The Financial Accounting Standards Board has issued some proposed new guidance meant to help companies over some rough patches in their submission of financial statements formatted in XBRL.

The U.S. GAAP Financial Reporting Taxonomy Implementation Guide -- Subsequent Events is the first in a planned series of XBRL implementation guides meant to help users of the taxonomy understand how certain disclosures are structured within the taxonomy. The guide demonstrates the modeling of disclosures required about subsequent events, or those that occur after the end of a reporting period but before the financial statements for that period are finalized.

FASB says the modeling has been completed using elements in the taxonomy to provide some examples of how such disclosures might be tagged. The guide covers four common subsequent event disclosures, including the declaration of dividends and issuance of common stock after the end of a reporting period, the repurchase of common stock, and a new credit facility entered after the end of a reporting period, and a business acquisition which also follows the end of a period.

Louise Matherne, chief of taxonomy development for FASB, says he and his staff consulted a number of XBRL experts to get feedback on the new guidance, but the staff is still open to accepting further feedback through April 12 to refine it as necessary. "Since this is the first in a series, we are very interested in getting initial reaction," he says. "It will form how we develop others going forward." FASB is planning further implementation guides addressing segments and other comprehensive income, and addressing credit risk and reinsurance for the insurance sector.

The examples provided in the guide aren't meant to dictate the appearance of structure of a company's XBRL document, FASB says, nor are they intended to encompass all possible modeling configurations. The guide focuses on detail tagging only, so it does not include tags for text blocks, policy text blocks, or table text blocks.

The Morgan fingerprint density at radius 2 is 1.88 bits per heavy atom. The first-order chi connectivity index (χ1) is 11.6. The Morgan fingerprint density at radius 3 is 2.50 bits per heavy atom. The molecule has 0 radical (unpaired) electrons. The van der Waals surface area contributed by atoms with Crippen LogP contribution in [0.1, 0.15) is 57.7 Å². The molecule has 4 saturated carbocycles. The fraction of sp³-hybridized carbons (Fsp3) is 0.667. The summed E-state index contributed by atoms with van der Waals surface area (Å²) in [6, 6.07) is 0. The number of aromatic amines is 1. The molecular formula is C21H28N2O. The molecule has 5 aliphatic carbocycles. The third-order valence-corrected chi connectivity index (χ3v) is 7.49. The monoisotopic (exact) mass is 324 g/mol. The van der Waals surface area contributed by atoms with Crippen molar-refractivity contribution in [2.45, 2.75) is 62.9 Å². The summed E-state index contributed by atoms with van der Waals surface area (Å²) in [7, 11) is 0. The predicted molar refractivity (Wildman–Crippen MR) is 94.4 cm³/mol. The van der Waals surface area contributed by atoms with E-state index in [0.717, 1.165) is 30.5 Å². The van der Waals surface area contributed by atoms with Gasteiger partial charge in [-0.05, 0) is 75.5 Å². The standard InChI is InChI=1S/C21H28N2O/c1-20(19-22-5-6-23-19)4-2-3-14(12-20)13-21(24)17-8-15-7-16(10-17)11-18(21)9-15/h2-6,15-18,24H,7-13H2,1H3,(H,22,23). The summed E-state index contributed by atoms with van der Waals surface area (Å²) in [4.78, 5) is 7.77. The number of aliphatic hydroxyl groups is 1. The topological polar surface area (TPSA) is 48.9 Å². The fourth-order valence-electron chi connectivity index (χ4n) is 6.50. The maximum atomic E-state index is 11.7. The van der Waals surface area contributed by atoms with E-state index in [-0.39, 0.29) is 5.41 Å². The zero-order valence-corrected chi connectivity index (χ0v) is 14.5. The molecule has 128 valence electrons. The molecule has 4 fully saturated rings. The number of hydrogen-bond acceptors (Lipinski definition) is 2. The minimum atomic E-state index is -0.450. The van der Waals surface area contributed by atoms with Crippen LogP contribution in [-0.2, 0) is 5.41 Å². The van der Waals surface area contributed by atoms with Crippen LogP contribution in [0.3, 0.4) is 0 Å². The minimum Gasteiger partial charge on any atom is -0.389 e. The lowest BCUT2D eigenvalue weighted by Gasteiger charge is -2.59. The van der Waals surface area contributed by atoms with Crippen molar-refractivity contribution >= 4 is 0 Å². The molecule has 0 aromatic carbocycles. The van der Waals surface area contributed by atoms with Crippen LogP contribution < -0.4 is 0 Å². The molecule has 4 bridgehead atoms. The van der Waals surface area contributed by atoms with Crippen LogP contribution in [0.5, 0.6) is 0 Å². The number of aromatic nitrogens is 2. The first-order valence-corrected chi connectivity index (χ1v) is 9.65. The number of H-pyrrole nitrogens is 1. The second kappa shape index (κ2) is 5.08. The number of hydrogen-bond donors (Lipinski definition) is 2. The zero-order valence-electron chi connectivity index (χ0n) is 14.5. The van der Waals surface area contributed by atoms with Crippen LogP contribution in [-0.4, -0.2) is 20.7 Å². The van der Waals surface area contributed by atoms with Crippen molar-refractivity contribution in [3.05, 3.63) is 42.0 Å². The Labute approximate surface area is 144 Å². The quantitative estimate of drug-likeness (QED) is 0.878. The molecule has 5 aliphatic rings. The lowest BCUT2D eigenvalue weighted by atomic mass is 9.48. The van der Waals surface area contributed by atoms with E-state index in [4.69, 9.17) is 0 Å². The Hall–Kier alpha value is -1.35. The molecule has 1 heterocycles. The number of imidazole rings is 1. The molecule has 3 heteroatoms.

FASB also published what it intends to be the first in a series of style guides. Definition Components & Structure is the first piece in the FASB U.S. GAAP Financial Reporting Style Guide Series, intended primarily for FASB staff to  help steer their creation of useful and consistent element definitions. The guide can also act as a reference for taxonomy users, FASB says, to provide additional insight into design criteria.

The style guide is not intended to serve as a tutorial, but rather as a reference source for both FASB staff and taxonomy users to clarify the meaning and support consistent use of the taxonomy. In the guide, FASB says the purpose of an element definition is to describe the financial reporting concept that the element represents in a way that helps users select the most appropriate element in the taxonomy. The board also says elements should be clear and concise, should be written in plain English, and should only include information that is helpful to the taxonomy user. FASB concedes its current taxonomy doesn't entirely conform to such standards, but the guide is meant to help keep FASB staff on course in the future as they continue creating element definitions.

Staff at the Securities and Exchange Commission have told public companies to improve the accuracy of their XBRL-formatted financial statements. The staff has especially called on companies to do a better job of making element selections from the taxonomy, to make financial statements more accurate and more comparable across capital markets. "Both the implementation guides and the style guides will be useful tools to help drive consistency in the use of the taxonomy," says Matherne.